Content:
Hitch Movie: Movie Review
Cognitive Dissonance
Hitch is a romantic movie that was written by Kevin Bisch and directed by Andy Tennant alongside Will Smith. Among key actors in the movie are Eva Mendes, Amber Valletta and Kevin James. The movie depicts individuals of varied roles. The character in Hitch film that experience cognitive dissonance is Will Smith who acts as a professional date expert. He is staring in areas of teaching fellow men to perfect their ambition and ability of dating women. This expertise is evident at the start of the movie where Hitch is engrossed with helping three guys to get girls of their taste and dreams. Hitch gives tips and discloses that a few dates is all he needs to get a client to the first kiss (Burgoon, et, al 2003).
They resolve to uphold actions that will not make them uncomfortable by doing things that their cultures value. In the movie, Hitch’s’ clients work to maintain relationships with their partners as well as keep their teacher. Cognitive dissonance in the movie is depicted in the narrative when the clients struggle with being faithful in order not to cheat and fall prey to heartbreak. It is out of this outbreak experience and disappointment moved Hitch to become a date professional. However, this has had positive impact on others it has not worked for himself. Hitch, the expert is also caught in an affair with one of his students’ lovers. This love affair catapults into conflict between the consultant and his learner which is later resolved through Hitch. As the lovers reunite, it becomes apparent to learn that the consultant can not find his own medication useful to himself (Burgoon 2003).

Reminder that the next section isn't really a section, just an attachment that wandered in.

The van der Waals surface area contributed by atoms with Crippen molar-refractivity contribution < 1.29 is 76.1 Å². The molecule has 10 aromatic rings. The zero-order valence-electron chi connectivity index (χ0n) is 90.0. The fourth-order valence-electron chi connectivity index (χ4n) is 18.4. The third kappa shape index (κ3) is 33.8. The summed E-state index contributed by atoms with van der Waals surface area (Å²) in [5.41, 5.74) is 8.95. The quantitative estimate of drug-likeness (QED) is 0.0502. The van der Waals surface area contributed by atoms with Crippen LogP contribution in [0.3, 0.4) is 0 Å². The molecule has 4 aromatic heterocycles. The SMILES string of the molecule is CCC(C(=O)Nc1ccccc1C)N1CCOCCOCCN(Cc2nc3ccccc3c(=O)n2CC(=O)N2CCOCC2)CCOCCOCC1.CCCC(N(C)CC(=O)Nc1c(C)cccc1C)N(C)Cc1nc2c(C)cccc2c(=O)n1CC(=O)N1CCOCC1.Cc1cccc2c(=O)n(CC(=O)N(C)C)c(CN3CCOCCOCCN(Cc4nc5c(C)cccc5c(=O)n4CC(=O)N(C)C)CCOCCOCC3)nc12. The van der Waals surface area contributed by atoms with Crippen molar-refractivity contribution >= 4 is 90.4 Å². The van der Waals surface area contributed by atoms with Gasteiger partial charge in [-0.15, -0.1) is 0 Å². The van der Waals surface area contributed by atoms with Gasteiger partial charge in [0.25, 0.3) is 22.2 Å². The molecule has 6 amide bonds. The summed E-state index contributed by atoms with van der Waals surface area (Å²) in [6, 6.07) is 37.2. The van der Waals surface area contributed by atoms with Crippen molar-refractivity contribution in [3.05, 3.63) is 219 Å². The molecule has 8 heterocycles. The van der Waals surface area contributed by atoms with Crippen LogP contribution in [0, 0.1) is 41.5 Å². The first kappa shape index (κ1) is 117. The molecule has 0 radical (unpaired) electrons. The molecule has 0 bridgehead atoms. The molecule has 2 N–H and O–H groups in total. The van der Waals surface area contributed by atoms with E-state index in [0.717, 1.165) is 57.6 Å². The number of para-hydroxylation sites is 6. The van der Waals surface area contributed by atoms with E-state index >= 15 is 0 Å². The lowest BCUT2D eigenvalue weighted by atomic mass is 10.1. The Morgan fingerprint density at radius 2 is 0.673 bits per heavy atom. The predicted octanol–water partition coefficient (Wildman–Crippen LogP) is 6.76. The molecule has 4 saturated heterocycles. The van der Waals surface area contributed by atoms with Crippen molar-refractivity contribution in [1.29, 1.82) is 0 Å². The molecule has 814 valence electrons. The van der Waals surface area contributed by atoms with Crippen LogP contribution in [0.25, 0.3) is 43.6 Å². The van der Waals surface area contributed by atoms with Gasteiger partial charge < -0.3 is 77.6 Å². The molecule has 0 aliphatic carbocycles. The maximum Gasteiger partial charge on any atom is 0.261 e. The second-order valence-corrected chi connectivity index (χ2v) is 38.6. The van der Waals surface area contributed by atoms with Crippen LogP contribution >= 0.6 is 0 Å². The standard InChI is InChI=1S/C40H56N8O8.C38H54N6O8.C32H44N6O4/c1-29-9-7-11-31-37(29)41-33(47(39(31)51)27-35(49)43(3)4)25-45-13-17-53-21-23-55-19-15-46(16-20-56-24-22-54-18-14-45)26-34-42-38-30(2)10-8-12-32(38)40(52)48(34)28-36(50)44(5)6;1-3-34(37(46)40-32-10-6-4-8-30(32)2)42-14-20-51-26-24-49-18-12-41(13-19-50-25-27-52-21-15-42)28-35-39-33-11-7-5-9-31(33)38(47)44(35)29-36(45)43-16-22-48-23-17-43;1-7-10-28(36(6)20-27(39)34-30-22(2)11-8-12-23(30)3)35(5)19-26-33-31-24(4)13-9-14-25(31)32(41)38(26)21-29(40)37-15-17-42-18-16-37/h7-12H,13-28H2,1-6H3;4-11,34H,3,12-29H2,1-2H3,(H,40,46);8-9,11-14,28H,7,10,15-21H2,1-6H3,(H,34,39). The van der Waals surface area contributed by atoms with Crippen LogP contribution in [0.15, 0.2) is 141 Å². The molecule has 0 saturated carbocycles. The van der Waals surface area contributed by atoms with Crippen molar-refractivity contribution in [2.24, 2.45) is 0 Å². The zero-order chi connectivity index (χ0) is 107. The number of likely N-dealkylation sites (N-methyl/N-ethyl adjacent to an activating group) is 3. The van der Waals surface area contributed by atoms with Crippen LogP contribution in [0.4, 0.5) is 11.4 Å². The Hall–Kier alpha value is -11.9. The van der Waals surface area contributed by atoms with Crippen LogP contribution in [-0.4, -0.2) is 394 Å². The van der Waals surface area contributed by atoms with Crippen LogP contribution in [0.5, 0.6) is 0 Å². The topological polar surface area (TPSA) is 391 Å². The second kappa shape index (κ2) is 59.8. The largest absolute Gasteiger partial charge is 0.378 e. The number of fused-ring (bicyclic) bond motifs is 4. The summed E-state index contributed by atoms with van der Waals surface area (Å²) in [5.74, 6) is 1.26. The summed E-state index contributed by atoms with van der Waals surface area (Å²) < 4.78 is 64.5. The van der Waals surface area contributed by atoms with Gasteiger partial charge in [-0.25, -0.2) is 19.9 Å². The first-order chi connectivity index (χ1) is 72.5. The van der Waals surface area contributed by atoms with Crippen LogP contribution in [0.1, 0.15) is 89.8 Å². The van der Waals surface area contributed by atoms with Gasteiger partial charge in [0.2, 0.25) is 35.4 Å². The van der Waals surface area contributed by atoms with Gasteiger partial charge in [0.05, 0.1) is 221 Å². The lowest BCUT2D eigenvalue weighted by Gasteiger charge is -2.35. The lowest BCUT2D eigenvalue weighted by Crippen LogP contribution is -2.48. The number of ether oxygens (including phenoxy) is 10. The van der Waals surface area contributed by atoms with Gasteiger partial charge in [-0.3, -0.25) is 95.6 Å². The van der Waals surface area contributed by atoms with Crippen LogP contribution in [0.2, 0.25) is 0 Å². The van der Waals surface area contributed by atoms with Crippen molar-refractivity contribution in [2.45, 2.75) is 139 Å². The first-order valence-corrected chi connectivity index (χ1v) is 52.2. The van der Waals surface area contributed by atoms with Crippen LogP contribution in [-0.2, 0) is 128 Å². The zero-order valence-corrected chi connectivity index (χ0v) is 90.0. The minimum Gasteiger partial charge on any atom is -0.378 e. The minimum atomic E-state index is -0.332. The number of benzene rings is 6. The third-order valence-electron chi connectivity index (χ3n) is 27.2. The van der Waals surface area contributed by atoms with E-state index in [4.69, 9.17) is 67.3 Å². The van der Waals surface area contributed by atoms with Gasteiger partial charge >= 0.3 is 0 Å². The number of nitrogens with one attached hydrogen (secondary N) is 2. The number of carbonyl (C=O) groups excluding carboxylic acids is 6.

Cognitive dissonance theory by Leon Festinger's is the most renowned variation of consistency or congruence. In the movie the theory is put into practice from the consistency in the protagonist’s behavior. This is further proven with the professional practice of Hitch who works to bring good results in his clients. He instills positive relation to clients and eventually interlinks them to relate well.
Organization information theory
This policy is eminent in the social variations between the actors in the movie when the participants choose certain social groups and on other occasions work to retain these relations. These well meaning behaviors are cultivated through sacrifices for family, a religion, or a nation. The security of our identity is in part made by identifying ourselves with the organization or the community for which the sacrifices have been made. This theory further helps to mend the conflict that had risen between Hitch and his clients who now identify to belong to each other. Cognitive policy works because, when a person has committed his time and energy to help you, the person eventually develops an attitude...